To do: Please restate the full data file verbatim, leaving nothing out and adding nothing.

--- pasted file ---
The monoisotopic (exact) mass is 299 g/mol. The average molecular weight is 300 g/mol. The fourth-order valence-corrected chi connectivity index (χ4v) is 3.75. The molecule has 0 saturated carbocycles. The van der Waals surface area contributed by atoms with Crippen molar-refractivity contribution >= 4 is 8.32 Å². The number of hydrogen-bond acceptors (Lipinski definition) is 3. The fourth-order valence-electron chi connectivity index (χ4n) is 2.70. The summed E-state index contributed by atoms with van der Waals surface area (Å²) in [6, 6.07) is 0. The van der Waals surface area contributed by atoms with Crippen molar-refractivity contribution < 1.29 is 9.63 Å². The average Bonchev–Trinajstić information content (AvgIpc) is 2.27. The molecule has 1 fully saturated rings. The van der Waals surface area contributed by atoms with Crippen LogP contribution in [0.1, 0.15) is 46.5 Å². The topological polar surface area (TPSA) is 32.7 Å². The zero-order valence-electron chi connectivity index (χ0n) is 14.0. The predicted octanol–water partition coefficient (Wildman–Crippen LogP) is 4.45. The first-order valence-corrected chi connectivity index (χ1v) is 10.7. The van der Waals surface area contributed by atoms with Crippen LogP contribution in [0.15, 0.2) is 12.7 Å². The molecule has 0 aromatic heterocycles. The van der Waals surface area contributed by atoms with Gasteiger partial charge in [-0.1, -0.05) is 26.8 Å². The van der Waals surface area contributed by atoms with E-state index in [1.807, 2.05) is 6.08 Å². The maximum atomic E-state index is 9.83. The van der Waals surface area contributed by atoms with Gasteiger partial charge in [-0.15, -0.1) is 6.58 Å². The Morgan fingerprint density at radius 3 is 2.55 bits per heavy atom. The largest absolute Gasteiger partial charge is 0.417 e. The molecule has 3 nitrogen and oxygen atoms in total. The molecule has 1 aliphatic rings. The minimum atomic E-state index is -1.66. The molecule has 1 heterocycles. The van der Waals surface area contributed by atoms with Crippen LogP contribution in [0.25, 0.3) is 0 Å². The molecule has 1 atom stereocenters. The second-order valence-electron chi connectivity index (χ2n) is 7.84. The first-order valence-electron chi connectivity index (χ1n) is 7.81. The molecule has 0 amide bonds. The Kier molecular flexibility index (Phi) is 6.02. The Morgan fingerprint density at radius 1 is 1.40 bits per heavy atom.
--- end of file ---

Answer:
The monoisotopic (exact) mass is 299 g/mol. The average molecular weight is 300 g/mol. The fourth-order valence-corrected chi connectivity index (χ4v) is 3.75. The molecule has 0 saturated carbocycles. The van der Waals surface area contributed by atoms with Crippen molar-refractivity contribution >= 4 is 8.32 Å². The number of hydrogen-bond acceptors (Lipinski definition) is 3. The fourth-order valence-electron chi connectivity index (χ4n) is 2.70. The summed E-state index contributed by atoms with van der Waals surface area (Å²) in [6, 6.07) is 0. The van der Waals surface area contributed by atoms with Crippen molar-refractivity contribution < 1.29 is 9.63 Å². The average Bonchev–Trinajstić information content (AvgIpc) is 2.27. The molecule has 1 fully saturated rings. The van der Waals surface area contributed by atoms with Crippen LogP contribution in [0.1, 0.15) is 46.5 Å². The topological polar surface area (TPSA) is 32.7 Å². The zero-order valence-electron chi connectivity index (χ0n) is 14.0. The predicted octanol–water partition coefficient (Wildman–Crippen LogP) is 4.45. The first-order valence-corrected chi connectivity index (χ1v) is 10.7. The van der Waals surface area contributed by atoms with Crippen LogP contribution in [0.15, 0.2) is 12.7 Å². The molecule has 0 aromatic heterocycles. The van der Waals surface area contributed by atoms with Gasteiger partial charge in [-0.1, -0.05) is 26.8 Å². The van der Waals surface area contributed by atoms with E-state index in [1.807, 2.05) is 6.08 Å². The maximum atomic E-state index is 9.83. The van der Waals surface area contributed by atoms with Gasteiger partial charge in [-0.15, -0.1) is 6.58 Å². The Morgan fingerprint density at radius 3 is 2.55 bits per heavy atom. The largest absolute Gasteiger partial charge is 0.417 e. The molecule has 3 nitrogen and oxygen atoms in total. The molecule has 1 aliphatic rings. The minimum atomic E-state index is -1.66. The molecule has 1 heterocycles. The van der Waals surface area contributed by atoms with Crippen LogP contribution in [0.25, 0.3) is 0 Å². The molecule has 1 atom stereocenters. The second-order valence-electron chi connectivity index (χ2n) is 7.84. The first-order valence-electron chi connectivity index (χ1n) is 7.81. The molecule has 0 amide bonds. The Kier molecular flexibility index (Phi) is 6.02. The Morgan fingerprint density at radius 1 is 1.40 bits per heavy atom.